Sunday, September 25, 2016

Perfect for the Young Artist: The Drawing Lesson

by Mark Crilley

My children love graphic novels. Last year, First Son and First Daughter both concentrated on drawing in their art lessons. First Son, loves drawing comics more than any other non-screen related activity, and is continuing his drawing focus this year. A graphic novel designed to teach drawing seemed a natural fit for our family.

Mr. Crilley has created a story showing David working with a mentor to learn drawing over the course of a few weeks. Each meeting is a lesson about a different aspect of drawing. My own artistic knowledge is nearly all based on high school freshman art class, so it's hard for me to judge how reliable the information is. After sketching a bit this summer in my nature notebook, however, I can say much of this information would have been useful and immediately applicable. If I ever learned about reflected light, I'd long forgotten it, but now I'll remember to notice it in the future.

The lessons address: drawing what you see, shading, beginning with a loose sketch, understanding light and shadow, using negative space, checking proportions, simplifying things, creating a composition, and bringing it all together. Each chapter ends with a suggested drawing assignment, many of which could be completed more than once with different subjects.

One of the aspects I like most about our current art curriculum is the introduction of art history in each chapter. This book lacks that kind of connection, but the lessons themselves seem solid and I think they are presented in a way that makes the reader feel invited to experiment with paper and pencil (and eraser).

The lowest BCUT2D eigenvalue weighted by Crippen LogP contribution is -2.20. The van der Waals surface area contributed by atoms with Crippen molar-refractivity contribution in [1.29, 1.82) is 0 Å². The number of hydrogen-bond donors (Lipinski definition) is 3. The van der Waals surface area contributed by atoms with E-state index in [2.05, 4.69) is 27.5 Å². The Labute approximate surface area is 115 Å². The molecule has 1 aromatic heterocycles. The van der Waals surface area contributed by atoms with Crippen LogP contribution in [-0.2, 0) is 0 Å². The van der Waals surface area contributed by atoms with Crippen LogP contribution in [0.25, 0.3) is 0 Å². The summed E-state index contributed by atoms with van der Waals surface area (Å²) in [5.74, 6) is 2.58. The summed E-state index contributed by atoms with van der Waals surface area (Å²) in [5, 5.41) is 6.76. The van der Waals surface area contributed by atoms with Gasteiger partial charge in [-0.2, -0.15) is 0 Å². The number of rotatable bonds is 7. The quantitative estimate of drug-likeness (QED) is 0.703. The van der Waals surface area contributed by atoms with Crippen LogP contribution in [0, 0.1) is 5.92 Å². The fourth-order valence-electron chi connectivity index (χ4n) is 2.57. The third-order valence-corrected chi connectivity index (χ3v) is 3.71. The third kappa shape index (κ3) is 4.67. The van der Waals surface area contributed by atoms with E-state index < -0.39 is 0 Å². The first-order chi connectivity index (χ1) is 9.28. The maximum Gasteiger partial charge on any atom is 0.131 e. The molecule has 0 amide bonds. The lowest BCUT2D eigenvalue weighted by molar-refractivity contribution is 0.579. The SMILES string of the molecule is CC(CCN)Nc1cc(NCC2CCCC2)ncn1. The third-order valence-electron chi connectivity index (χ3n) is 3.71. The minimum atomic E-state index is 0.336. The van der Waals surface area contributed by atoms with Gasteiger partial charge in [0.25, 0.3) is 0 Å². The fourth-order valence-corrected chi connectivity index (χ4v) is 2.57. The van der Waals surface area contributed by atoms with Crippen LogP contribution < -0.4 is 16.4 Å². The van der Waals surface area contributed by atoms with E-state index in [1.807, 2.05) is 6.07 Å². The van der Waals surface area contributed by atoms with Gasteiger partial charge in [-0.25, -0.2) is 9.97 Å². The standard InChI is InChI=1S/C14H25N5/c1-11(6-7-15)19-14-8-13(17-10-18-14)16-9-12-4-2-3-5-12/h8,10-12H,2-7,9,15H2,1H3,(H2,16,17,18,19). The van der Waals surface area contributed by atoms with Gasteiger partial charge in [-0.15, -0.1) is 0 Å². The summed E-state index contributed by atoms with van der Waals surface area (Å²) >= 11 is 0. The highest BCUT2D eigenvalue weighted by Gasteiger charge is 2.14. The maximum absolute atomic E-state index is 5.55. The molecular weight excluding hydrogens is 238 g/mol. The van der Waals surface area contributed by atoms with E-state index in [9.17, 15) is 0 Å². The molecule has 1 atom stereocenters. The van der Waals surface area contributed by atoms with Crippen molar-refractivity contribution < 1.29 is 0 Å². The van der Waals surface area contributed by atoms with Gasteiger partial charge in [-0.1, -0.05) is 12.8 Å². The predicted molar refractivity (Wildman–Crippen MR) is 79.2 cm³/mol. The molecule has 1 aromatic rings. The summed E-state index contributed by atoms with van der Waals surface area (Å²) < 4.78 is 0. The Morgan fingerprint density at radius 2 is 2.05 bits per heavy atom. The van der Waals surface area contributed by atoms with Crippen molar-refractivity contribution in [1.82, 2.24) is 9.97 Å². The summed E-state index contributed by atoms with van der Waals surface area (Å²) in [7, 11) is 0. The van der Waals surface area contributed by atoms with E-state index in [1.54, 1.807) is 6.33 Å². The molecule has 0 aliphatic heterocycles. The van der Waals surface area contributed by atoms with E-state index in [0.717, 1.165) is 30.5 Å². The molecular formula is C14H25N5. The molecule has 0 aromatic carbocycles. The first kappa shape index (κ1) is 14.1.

Becky, David's art mentor, also provides valuable advice outside of the strictly artistic. For example, the very first time they meet, she says:
You don't get better at things by pretending that you never make mistakes.
Later, she says:
Art isn't a contest, David. I'm trying to teach you the pleasure of drawing well.
Also:
Trust me. When it comes to art, you will never know everything. I've been at this for years. Every day I learn something new.
I've been withholding this book from my children because I was afraid it would disappear before I had finished writing about it. They've seen it, though, and are anxious for their chance. I think it would make an excellent gift for a young artist, especially a boy interested in comics or graphic novels. (Is there a boy who isn't?)


I received this book for free from Blogging for Books for this review. The opinions above are my own. The links in this post are not affiliate links.

Friday, September 9, 2016

July and August 2016 Book Reports

Ten Ways to Destroy the Imagination of Your Child by Anthony Esolen - link to my post. (Kindle edition)

The Bee-Friendly Garden by Kate Frey and Gretchen LeBuhn - link to my post. (book review for Blogging for Books)

The 101 Damatians by Dodie Smith is a delightful story; I'm sorry I never read it as a child myself. This will either be a family read-aloud for us or First Daughter will read it during her independent reading. I'm dismayed the Amazon link says it's "abridged" as the book I read from the library has the same cover, though it doesn't say it's abridged anywhere. I may invest in the Audible book, just to see if there's a noticeable difference. (library copy)

Hilary McKay's Lulu series - link to my post. (library copies)

Julian, Secret Agent by Ann Cameron is an early reader, and one in a series. Julian and his best friend start a detective agency with his little brother and learn it's best not to jump to conclusions. His father takes their escapades in stride and allows them the freedom to explore and investigate in a way that's probably impossible in today's world, but commendable. This will be an option for Second Daughter in her reading aloud to me. (library copy)